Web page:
All good things must come to an end, and so after a hearty breakfast we hopped on our trusty steeds one last time for the short ride to the ferry terminal. It had rained heavily during the night so the roads were wet, but almost all of our route (5 miles) was on traffic free cycle paths. The only non cycle path section was the last mile into the terminal. Once again there were no clear signs for cyclists, or where we should go. However, once we reached the foot-passenger area we were told where to leave our bikes until someone would escort us onto the ferry. Being a Sunday the ferry was far busier, so the plan that we might nab a cheap cabin went out of the window as they were all taken. It wasn’t too bad as we had reserved comfy chairs once again.
Once we landed in Scotland we were allowed off the boat first, which was nice. Also, as we hadn’t gone through the terminal building we hadn’t managed to pay for our parking before we loaded up the car. I pressed the ‘help’ button at the gate and it was opened without us paying a penny. All that was left was the three and a half our drive home. Our full route can be seen below.
It was an amazing week with almost 250 miles of cycling, as well as seeing the Giant’s Causeway and spending a night in the Republic of Ireland. It would also appear from the news this week that Brexit will make a complete mess of everything across the whole border. When taking goods across the border, you need to ensure the trade route for your goods allows for your consignment to be checked at a border inspection post (BIP) at the first EU country you enter for export. There are two BIPs in Ireland, one in Dublin and the other at Shannon Airport. If you wanted to transport goods from Strabane on the Northern Irish side to Lifford in Southern Ireland, less than 2 miles apart, you would have to drive to Belfast, take a ferry to Scotland, drive to Holyhead, another ferry to Dublin, get checked at the BIP and then drive to Lifford, without entering Northern Ireland. Completely bonkers and unworkable. People will just cross the border, which the EU will not allow, resulting in a hard border. I predict that with a hard border, Ireland will be re-unified within five years, and Scotland will also leave the UK and re-join the EU.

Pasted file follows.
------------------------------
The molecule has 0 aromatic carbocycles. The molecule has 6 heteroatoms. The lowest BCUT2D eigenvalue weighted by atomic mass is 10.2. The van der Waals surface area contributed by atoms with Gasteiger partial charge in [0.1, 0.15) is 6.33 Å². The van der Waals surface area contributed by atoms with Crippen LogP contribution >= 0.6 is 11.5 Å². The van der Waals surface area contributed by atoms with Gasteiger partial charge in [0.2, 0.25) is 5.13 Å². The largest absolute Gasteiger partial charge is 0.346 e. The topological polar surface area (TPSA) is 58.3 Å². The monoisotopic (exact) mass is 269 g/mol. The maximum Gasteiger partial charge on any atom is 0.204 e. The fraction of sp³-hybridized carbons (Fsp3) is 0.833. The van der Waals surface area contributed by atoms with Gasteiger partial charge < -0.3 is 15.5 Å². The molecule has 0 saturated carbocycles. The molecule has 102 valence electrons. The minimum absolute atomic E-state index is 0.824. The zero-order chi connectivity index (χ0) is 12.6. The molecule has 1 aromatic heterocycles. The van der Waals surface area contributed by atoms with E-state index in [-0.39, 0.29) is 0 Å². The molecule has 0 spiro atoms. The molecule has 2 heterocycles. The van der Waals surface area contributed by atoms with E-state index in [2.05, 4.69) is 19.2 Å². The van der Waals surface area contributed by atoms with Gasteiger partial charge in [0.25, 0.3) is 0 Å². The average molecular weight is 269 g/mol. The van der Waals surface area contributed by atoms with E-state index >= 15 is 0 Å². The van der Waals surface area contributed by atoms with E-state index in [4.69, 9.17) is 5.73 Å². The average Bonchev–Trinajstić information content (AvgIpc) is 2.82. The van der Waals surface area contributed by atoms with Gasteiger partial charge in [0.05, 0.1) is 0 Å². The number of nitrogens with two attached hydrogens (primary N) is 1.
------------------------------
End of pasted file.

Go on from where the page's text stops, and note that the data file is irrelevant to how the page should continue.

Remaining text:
Despite that, we are both looking forward to visiting both Northern and Southern Ireland in the future.
If you missed any of the other blogs for this cycling adventure, links can be found below.
Day 1 here
Day 2 here
Day 3 here
Day 4 here
Day 5 here
Day 6 here